Hope for deforestation breakthrough

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DeforestationMy interest in ecology stems from my experience of working with the T'boli people in the southern Philippines, from 1980 to 1991. Within a few months of arriving in Lake Sebu, where the T'bolis live, I was convinced that protecting what remained of the tropical forest in the area was vital for the wellbeing of the T'boli and the settlers who lived in the lowlands.

Tropical deforestation has taken a huge toll on the Philippines. When the Spaniards left at the end of the 19th century almost 75 per cent of the tropical forests were still intact. The onslaught began in earnest after World War II. Companies were given permission to clear-cut large tracts of forests. The local tribal peoples were never asked for permission to destroy their habitats, which they had managed for hundreds and, in some cases, thousands of years. A few people made enormous fortunes, while the majority of the Filipinos and the environment suffer.

Today, less than 10 per cent of the Philippines is covered with tropical forests. Sustainable agriculture in a tropical archipelago like the Philippines demands about 50 per cent forest cover. Without it soil erosion will increase dramatically and expensive irrigation systems will become useless, because the forests will not secrete water slowly into the rivers to sustain the flow during the dry season.

The legacy of that plunder is now evident every time a typhoon causes flooding, massive landslides and terrible loss of life, especially among the poor. Filipinos could have managed our forests in a sustainable way and, in doing so, secured long-term employment for hundreds of thousands of Filipino families.

What happened in the Philippines is mirrored world wide. Between 2000 and 2005 tropical forests disappeared at approximately 10.4 million hectares each year. These forests contain about 70 per cent of the world's biodiversity, and about 60 million people, many of whom are among the poorest on the planet.

A last minute reprieve for tropical forests may emerge in discussions around the United Nations Framework Convention on Climate Change (UNFCCC) in Bali. IPCC scientists reckon 20 per cent of greenhouse emissions globally come from forest destruction. So stablising greenhouse gas emissions at safe levels requires significant reduction in the current rate of deforestation.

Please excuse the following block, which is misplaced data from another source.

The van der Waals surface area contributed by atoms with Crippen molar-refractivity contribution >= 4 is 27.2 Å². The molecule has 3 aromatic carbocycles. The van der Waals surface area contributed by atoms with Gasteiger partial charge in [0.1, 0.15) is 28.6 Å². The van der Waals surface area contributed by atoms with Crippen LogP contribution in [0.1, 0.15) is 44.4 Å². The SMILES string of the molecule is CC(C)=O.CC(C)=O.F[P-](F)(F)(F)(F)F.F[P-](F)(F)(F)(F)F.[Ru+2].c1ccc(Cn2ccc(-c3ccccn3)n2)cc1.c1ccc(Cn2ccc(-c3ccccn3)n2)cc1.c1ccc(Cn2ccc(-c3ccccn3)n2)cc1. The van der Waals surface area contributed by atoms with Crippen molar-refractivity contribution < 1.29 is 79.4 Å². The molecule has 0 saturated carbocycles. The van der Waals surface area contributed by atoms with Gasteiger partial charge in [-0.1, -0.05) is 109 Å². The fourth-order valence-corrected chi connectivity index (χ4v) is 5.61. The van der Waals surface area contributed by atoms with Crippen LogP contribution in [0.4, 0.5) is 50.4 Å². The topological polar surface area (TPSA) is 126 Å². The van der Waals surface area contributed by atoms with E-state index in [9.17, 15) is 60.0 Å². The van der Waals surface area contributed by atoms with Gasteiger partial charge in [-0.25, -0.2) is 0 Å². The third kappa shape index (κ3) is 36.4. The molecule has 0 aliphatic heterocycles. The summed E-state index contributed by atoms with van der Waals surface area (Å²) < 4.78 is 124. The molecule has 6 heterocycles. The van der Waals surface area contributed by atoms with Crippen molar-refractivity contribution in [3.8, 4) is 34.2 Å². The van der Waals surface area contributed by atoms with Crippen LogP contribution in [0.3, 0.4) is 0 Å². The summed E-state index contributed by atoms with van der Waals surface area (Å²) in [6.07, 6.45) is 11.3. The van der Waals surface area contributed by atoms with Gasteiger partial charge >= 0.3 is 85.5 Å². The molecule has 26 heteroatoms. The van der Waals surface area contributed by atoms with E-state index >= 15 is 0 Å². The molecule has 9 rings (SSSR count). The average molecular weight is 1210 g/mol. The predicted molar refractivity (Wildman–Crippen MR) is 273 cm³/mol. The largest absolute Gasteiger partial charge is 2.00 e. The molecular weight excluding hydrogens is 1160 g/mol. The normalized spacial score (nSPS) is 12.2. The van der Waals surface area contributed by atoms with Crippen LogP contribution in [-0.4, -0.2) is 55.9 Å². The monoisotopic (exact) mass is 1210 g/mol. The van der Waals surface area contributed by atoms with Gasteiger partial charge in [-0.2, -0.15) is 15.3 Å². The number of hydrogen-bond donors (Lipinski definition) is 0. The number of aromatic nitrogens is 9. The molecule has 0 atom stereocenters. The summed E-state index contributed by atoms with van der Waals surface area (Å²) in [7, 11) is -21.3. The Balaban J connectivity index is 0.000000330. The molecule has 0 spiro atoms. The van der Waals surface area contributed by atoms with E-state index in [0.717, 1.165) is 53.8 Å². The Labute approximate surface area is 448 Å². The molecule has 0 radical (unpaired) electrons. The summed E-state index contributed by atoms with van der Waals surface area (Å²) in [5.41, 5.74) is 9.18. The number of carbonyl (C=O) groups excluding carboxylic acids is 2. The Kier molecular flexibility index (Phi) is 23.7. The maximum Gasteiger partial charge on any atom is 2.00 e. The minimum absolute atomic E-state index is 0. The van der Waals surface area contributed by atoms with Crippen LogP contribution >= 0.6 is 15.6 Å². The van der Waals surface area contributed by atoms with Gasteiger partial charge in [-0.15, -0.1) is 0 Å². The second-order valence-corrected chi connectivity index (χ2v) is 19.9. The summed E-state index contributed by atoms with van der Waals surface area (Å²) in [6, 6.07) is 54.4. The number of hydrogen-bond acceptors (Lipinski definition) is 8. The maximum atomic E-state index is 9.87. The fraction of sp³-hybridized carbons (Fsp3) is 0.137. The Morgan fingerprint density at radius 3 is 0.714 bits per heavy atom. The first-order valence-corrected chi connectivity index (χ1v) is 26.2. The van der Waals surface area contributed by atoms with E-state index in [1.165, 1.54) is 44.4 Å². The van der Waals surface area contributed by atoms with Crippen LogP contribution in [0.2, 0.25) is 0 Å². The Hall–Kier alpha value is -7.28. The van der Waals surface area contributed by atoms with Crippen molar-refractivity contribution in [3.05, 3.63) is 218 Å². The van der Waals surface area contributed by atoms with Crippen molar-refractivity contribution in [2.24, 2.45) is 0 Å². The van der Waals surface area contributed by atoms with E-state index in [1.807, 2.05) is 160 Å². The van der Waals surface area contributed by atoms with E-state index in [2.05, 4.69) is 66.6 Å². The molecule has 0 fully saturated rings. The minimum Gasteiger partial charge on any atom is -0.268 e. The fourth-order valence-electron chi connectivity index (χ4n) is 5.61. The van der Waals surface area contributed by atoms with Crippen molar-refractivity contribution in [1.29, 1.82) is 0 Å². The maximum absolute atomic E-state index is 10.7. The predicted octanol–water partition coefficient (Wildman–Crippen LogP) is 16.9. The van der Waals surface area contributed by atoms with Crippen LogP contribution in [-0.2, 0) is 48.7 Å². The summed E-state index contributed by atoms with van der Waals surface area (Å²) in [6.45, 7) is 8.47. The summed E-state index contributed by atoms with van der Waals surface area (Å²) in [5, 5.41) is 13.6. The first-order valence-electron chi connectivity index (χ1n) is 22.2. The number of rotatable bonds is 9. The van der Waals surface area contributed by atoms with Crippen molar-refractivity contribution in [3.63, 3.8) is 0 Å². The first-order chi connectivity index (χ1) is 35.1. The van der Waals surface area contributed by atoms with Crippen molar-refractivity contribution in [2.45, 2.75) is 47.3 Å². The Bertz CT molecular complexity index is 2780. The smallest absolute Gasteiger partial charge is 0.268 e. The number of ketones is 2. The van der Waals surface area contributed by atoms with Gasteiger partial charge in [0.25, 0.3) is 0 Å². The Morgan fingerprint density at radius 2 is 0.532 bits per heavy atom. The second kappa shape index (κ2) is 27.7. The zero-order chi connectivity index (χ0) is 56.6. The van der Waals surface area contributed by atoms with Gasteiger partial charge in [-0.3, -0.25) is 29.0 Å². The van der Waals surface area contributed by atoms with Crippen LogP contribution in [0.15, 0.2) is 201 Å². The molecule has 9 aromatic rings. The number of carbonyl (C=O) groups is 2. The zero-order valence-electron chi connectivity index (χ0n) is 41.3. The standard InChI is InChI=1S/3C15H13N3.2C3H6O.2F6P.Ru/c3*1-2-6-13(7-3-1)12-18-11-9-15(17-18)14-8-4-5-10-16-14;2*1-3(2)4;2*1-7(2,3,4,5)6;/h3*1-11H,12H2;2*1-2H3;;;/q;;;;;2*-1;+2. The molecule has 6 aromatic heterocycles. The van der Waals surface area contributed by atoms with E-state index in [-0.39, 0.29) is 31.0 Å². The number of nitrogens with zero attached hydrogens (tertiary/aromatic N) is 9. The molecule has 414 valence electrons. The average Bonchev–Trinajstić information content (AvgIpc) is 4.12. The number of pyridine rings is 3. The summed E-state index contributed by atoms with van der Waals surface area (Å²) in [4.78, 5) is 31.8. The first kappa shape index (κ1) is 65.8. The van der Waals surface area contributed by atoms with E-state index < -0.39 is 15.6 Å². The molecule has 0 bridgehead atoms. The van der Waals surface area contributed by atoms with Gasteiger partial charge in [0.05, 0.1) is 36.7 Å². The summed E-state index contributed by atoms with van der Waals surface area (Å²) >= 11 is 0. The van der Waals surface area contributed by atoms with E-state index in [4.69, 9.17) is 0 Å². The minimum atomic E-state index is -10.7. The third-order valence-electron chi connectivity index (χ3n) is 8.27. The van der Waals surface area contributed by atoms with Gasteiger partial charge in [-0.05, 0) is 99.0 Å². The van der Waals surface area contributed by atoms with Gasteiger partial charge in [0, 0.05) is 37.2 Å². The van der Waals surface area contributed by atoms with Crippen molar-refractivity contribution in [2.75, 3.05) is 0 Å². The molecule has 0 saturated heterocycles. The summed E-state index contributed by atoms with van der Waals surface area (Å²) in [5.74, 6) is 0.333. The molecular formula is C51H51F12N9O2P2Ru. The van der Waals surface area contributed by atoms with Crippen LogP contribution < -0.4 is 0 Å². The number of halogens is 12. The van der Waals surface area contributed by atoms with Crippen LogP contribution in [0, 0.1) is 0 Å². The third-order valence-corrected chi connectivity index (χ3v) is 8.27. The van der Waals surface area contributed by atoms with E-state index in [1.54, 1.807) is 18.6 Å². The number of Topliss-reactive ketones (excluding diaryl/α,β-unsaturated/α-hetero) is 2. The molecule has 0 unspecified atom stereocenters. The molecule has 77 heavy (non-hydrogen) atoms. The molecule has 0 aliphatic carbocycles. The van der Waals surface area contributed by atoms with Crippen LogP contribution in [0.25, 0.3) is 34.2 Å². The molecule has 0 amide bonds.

One initative which is being pursued is REDD (Reducing Emissions from Deforestation and Degradation). REDD has a number of priorities. It aims at preserving forests that contain significant levels of biodiversity, or are important for what are now called 'ecosystems services' — an objectionable term that puts a money value on natural systems including water regulation, flood control and the protection of local species.

If verifiable and credible emission reductions can be generated, the carbon markets could provide some revenue for REDD initiatives. According to Urip Hudiono writing for The Jakarta Post on 30 November, Indonesia could net US$2 billion in potential annual revenues from preserving the country's forests and offering them as a carbon dioxide sink on the global carbon market.

If REDD is to succeed, the financial benefits must be, at least, on a par with the current economic incentives that are driving deforestation at unprecedented rates. During my time in the T'boli hills, I often came across reforestation proposals, from government and other agencies, that completely overlooked the fact that tribal people both lived in the forests and lived off their resources. Any REDD initiative must address the needs of rural forest dwellers and indigenous people.

In my own experience ownership is a crucial issue. When a community owns the land there is a huge incentive to protect it. It is unrealistic to expect people to protect a forest for the benefit of other people, unless they have some level of ownership of the forest.

On a national level, if countries such as the Philippines are expected to promote policies that do not harm climate through deforestation, they will require additional financial support to achieve such goals.

Many of the NGOs here at Bali argue that REDD should have a stand-alone fund, outside bodies such as the World Bank. They are also worried the new money might be diverting from existing aid flows such as a country's Official Development Assistance (ODA) program.

There are complex issues involved in developing REDD, from designing monitoring mechanisms, to choosing the best financial instruments. But this complexity should not stand in the way of an agreement, because it will benefit rich and poor countries alike.

REDD could deliver multiple benefits in the area of climate change, protecting biodiversity and securing a sustainable agricultural base for countries where food security is becoming a major issue.


Sean McDonaghSean McDonagh is a Columban missionary priest who is the author of several books. Originally from North Tipperary, he now resides at Dalgan Park, Navan, Co Meath in Ireland. The above report comes live from the Bali United Nations Framework Convention on Climate Change.

 

 

 

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It's nice to hear from Fr. Sean McDonagh, a passionate environmentalist. I love to read his book The Vanishing Earth, as a kid grown from where he used to work. I missed those days.
Arnito Son | 29 September 2011


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